As compensation for the SDO, Tucker’s Point will donate Mangrove Lake and two other areas comprising 7.45 acres and 1.64 acres to Government for conservation management.
According to hotel president Ed Trippe, the development is critical to the financial viability of the property. In a letter to Tucker’s Point members on Saturday, he said: “There are strict environmental covenants in the SDO which Tucker’s Point takes seriously and will comply with.”
However, Mr Hayward said in addition to concern over selling lands confiscated from blacks off as real estate, there are a number of other worries he plans to discuss with Rosewood Tucker’s Point representatives this week.
“SDOs were designed to permit developments deemed to be of national importance; they were never intended to enable construction of speculative residential units. Such a use, as this appears to be, is an abuse of ministerial discretion,” he said. “As this is a housing development that will, as we understand, encroach on possibly four conservation areas [nature conservation, woodland conservation, coastal conservation and cave conservation] there is every reason for the Bermuda public to have its rightful opportunity to view, comment and or object to the development. The issuance of an SDO effectively cuts out the plans from public scrutiny until after a decision is made. Such a process on major tracts of protected lands is anti-transparent and unjust.”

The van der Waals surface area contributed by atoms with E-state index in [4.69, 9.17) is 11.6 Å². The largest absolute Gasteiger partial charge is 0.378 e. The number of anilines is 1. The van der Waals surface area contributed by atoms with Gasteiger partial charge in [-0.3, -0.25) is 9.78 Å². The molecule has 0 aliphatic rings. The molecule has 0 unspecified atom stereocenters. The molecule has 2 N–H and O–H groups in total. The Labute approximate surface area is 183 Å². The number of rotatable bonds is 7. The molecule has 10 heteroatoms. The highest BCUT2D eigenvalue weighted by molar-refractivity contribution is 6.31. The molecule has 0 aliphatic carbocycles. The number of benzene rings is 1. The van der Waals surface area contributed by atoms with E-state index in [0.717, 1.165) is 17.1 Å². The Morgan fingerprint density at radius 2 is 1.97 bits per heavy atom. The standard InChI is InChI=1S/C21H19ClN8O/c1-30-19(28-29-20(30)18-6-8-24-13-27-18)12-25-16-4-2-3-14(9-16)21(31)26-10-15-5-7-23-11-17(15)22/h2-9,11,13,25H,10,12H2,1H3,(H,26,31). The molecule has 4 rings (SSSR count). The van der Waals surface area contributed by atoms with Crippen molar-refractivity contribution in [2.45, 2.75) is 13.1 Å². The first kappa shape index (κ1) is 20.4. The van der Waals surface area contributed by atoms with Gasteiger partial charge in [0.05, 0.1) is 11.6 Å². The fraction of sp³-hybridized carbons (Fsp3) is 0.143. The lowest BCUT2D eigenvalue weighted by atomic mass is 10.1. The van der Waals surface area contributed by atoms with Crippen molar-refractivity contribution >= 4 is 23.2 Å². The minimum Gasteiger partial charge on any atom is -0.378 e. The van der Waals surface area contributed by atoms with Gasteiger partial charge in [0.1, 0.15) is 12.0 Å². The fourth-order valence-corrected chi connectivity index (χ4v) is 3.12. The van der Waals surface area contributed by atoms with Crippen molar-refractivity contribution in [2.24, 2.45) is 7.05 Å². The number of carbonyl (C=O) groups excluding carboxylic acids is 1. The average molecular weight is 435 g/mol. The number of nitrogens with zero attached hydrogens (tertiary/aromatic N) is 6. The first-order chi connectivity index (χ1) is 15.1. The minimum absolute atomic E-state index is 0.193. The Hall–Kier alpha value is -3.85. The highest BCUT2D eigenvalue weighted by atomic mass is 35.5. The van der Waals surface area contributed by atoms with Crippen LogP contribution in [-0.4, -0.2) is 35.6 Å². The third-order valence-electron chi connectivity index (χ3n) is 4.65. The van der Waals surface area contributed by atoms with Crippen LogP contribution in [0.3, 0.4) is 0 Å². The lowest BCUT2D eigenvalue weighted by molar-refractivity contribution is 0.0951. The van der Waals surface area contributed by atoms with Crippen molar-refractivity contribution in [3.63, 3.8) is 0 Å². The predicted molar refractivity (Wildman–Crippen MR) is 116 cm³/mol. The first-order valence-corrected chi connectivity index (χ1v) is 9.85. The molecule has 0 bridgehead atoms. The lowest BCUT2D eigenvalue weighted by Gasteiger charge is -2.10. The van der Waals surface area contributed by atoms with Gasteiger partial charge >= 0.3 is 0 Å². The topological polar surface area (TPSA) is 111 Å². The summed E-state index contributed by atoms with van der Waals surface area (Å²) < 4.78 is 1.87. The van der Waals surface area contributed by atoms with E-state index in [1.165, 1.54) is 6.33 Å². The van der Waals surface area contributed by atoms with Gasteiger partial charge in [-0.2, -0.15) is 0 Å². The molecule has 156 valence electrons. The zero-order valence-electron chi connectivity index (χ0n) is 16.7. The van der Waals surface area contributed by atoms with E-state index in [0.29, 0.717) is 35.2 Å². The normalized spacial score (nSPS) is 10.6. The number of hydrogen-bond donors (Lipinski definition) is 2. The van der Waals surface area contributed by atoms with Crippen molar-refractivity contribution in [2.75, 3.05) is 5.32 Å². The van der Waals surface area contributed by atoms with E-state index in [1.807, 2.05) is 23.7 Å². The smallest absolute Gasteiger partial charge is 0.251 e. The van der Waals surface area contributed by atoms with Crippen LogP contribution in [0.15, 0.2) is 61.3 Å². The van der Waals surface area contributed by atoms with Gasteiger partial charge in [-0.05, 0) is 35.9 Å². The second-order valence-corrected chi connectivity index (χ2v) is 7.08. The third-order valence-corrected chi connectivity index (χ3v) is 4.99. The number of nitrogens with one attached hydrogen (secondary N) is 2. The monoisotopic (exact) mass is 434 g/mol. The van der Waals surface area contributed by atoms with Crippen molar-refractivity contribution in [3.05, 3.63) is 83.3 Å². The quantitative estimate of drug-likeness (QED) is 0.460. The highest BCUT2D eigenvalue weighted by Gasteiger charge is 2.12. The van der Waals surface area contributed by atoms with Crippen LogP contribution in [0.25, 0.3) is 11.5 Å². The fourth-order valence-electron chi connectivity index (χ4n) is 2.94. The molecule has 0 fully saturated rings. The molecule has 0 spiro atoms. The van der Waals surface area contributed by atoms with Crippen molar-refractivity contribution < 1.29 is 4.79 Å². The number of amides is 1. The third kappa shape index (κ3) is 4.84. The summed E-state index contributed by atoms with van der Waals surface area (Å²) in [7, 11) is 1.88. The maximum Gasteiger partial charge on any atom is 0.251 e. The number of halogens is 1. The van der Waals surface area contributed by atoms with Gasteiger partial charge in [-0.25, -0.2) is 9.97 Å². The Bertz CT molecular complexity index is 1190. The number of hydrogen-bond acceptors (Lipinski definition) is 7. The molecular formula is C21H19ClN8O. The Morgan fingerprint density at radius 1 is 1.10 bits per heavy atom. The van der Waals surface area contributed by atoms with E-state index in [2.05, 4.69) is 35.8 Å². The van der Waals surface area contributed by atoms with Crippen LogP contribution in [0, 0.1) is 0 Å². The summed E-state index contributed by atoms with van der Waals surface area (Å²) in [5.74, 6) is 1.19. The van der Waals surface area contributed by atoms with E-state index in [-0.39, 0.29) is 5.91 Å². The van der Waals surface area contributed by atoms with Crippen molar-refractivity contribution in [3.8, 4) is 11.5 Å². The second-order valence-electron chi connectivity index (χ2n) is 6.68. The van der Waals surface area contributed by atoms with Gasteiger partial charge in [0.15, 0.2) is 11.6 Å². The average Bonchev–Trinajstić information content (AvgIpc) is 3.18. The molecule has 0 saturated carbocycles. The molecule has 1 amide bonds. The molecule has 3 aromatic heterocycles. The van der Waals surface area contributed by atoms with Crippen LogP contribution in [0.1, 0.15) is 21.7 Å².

He added: “If the previous SDO enabling the developer to build on Ship’s Hill [in 1995] has not had the economic effect that was used to browbeat the then government into permitting [it], what confidence can there be that this will prove different? This is particularly pertinent given the recent economic distress at Newstead / Belmont Hills.”